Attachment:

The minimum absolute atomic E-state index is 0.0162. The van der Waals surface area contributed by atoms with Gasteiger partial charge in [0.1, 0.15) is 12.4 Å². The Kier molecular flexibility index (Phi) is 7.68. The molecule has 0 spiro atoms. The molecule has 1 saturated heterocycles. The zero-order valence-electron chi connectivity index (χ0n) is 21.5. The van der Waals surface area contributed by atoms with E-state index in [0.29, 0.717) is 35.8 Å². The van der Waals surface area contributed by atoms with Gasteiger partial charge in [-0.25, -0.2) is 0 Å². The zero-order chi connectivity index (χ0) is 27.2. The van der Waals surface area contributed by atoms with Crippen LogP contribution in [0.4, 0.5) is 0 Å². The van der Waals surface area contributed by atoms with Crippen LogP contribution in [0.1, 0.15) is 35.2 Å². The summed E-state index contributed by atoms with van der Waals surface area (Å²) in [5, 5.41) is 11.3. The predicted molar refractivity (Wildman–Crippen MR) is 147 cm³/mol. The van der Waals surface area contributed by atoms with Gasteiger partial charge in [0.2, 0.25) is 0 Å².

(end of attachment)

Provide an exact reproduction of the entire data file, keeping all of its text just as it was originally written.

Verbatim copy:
The minimum absolute atomic E-state index is 0.0162. The van der Waals surface area contributed by atoms with Gasteiger partial charge in [0.1, 0.15) is 12.4 Å². The Kier molecular flexibility index (Phi) is 7.68. The molecule has 0 spiro atoms. The molecule has 1 saturated heterocycles. The zero-order valence-electron chi connectivity index (χ0n) is 21.5. The van der Waals surface area contributed by atoms with E-state index in [0.29, 0.717) is 35.8 Å². The van der Waals surface area contributed by atoms with Gasteiger partial charge in [-0.25, -0.2) is 0 Å². The zero-order chi connectivity index (χ0) is 27.2. The van der Waals surface area contributed by atoms with Crippen LogP contribution in [0.4, 0.5) is 0 Å². The van der Waals surface area contributed by atoms with Crippen LogP contribution in [0.1, 0.15) is 35.2 Å². The summed E-state index contributed by atoms with van der Waals surface area (Å²) in [5, 5.41) is 11.3. The predicted molar refractivity (Wildman–Crippen MR) is 147 cm³/mol. The van der Waals surface area contributed by atoms with Gasteiger partial charge in [0.2, 0.25) is 0 Å².